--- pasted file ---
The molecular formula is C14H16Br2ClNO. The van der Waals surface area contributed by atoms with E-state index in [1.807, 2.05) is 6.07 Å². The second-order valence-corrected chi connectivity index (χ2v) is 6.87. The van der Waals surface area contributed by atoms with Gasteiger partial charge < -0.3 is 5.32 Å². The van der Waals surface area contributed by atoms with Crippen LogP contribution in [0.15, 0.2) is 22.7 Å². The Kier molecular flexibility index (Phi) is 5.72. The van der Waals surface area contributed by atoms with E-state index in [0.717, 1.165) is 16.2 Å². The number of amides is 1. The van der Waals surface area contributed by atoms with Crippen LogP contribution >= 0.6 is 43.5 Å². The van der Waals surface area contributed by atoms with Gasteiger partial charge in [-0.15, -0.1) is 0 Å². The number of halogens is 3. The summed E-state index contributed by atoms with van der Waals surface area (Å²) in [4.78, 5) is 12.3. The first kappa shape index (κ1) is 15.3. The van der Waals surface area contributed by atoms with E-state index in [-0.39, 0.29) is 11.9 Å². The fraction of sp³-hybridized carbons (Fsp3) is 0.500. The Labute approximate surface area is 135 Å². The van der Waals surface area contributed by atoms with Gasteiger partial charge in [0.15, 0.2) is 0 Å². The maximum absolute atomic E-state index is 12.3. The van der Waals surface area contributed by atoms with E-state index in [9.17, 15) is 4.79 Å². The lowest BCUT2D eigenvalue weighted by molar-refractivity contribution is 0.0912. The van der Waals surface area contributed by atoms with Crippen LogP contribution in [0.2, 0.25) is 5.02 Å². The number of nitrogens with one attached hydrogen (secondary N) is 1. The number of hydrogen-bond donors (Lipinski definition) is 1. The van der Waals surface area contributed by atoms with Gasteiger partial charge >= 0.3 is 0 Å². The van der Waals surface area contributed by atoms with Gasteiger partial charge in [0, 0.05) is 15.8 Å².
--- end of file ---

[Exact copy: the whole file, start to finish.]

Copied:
The molecular formula is C14H16Br2ClNO. The van der Waals surface area contributed by atoms with E-state index in [1.807, 2.05) is 6.07 Å². The second-order valence-corrected chi connectivity index (χ2v) is 6.87. The van der Waals surface area contributed by atoms with Gasteiger partial charge < -0.3 is 5.32 Å². The van der Waals surface area contributed by atoms with Crippen LogP contribution in [0.15, 0.2) is 22.7 Å². The Kier molecular flexibility index (Phi) is 5.72. The van der Waals surface area contributed by atoms with E-state index in [0.717, 1.165) is 16.2 Å². The number of amides is 1. The van der Waals surface area contributed by atoms with Crippen LogP contribution >= 0.6 is 43.5 Å². The van der Waals surface area contributed by atoms with Gasteiger partial charge in [-0.15, -0.1) is 0 Å². The number of halogens is 3. The summed E-state index contributed by atoms with van der Waals surface area (Å²) in [4.78, 5) is 12.3. The first kappa shape index (κ1) is 15.3. The van der Waals surface area contributed by atoms with E-state index in [-0.39, 0.29) is 11.9 Å². The fraction of sp³-hybridized carbons (Fsp3) is 0.500. The Labute approximate surface area is 135 Å². The van der Waals surface area contributed by atoms with Gasteiger partial charge in [0.15, 0.2) is 0 Å². The maximum absolute atomic E-state index is 12.3. The van der Waals surface area contributed by atoms with E-state index in [9.17, 15) is 4.79 Å². The lowest BCUT2D eigenvalue weighted by molar-refractivity contribution is 0.0912. The van der Waals surface area contributed by atoms with Crippen LogP contribution in [0.2, 0.25) is 5.02 Å². The number of nitrogens with one attached hydrogen (secondary N) is 1. The number of hydrogen-bond donors (Lipinski definition) is 1. The van der Waals surface area contributed by atoms with Gasteiger partial charge >= 0.3 is 0 Å². The van der Waals surface area contributed by atoms with Gasteiger partial charge in [0, 0.05) is 15.8 Å².